Possible degradation in the effectiveness of antibiotics in the treatment of human diseases

Anne Thomas anne.t at net.ntl.com
Fri Jul 16 14:51:50 EST 1999

If I remember rightly... I think metronidazole "attacks" flagellae.


Graham Shepherd wrote:
> Joan Marie Shields wrote in message <7miqnk$jfm at news.service.uci.edu>...
> <snip>
> >Actually, there are antibiotics, as well as antibiotics in conjunction
> >with sulfa drugs, used to treat a number of parasitic protozon infections.
> >For instance, the recommended treatment for infection with Cyclospora is
> >a combination of two antibiotics, trimethoprim-sulfamethoxazole (also known
> >as Bactrim, Septra, or Cotrim).  Unfortunately, if you are allergic to
> >sulfa drugs you're out of luck.  However, infection does tend to be self-
> >limiting.
> >
> >Of course, overuse of these antibiotics will probably lead to the same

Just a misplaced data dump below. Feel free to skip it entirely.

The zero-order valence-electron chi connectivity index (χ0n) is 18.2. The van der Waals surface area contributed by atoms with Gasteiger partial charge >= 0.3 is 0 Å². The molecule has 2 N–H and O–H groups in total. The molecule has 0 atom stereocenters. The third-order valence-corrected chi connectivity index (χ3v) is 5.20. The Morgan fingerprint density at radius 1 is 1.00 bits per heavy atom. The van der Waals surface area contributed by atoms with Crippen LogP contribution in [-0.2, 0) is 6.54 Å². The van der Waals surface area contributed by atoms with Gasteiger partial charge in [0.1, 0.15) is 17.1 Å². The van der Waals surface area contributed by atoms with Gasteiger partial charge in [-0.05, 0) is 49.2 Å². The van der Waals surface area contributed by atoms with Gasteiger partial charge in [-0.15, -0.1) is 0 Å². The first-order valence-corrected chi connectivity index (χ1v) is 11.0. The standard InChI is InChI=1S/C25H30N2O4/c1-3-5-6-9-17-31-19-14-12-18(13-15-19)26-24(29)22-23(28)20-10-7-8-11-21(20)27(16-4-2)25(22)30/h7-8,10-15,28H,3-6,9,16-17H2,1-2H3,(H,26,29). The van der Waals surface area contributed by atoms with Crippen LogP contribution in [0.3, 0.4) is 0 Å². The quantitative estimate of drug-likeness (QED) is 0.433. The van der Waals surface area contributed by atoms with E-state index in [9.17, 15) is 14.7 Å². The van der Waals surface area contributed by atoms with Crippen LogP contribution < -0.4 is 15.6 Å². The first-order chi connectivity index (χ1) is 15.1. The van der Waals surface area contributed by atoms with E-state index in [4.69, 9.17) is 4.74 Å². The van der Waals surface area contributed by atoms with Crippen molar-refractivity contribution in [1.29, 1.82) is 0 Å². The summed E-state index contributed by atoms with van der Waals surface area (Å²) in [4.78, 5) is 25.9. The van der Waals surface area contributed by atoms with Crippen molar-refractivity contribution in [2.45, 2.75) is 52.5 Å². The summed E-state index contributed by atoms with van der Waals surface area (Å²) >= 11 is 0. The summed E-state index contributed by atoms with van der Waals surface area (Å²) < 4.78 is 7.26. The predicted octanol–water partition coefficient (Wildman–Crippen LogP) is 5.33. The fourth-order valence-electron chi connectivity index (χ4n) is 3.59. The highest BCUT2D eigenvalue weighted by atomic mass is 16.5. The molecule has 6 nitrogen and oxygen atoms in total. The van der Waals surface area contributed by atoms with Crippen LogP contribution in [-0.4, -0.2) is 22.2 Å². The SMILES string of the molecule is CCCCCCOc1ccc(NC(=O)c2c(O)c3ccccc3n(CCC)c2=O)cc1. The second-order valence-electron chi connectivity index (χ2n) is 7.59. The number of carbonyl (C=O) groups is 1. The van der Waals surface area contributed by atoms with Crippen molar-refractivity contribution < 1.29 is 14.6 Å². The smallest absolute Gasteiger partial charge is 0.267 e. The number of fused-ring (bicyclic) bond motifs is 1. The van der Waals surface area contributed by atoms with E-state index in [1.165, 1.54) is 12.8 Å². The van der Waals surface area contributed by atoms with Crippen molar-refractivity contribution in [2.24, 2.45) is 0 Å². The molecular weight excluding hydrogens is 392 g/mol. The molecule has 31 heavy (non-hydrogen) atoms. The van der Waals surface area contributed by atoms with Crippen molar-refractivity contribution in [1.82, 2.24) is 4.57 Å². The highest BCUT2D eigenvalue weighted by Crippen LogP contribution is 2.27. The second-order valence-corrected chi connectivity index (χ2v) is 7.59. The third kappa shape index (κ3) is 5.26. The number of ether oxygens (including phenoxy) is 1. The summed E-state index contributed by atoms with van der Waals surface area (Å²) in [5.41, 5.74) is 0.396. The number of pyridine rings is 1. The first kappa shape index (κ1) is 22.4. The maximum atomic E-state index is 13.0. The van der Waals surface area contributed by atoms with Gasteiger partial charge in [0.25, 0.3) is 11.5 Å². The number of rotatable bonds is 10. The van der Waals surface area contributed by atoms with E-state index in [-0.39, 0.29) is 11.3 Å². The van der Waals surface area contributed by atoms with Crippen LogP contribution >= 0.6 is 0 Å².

> >problem that we have with bacterial infections - eventual resistance.
> >
> >
> >
> >joan
> >--
> >Joan Shields       jshields at uci.edu       http://www.ags.uci.edu/~jshields
> >University of California - Irvine         School of Social Ecology
> >Department of Environmental Analysis and Design
> >I do not purchase services or products from unsolicited e-mail
> advertisements.
> I seem to remember that metronidazole can be used for amoebic dysentery,
> too.
> Why these drugs work is a mystery to me; the sulfa combination is supposed
> to block folate metabolism in bacteria. Presumably we have an alternative
> pathway;
> I guess some protozoans don't have it and that makes them susceptible.
> If so, they would need to evolve the alternate pathway in order to become
> resistant.
> That sounds a lot more difficult than evolving a single enzyme like
> penicillinase.
>  Anyone care to speculate on the probability?
> Also - where we came in - is there any evidence for clinical use of an
> antibiotic against toxoplasma?
> GS

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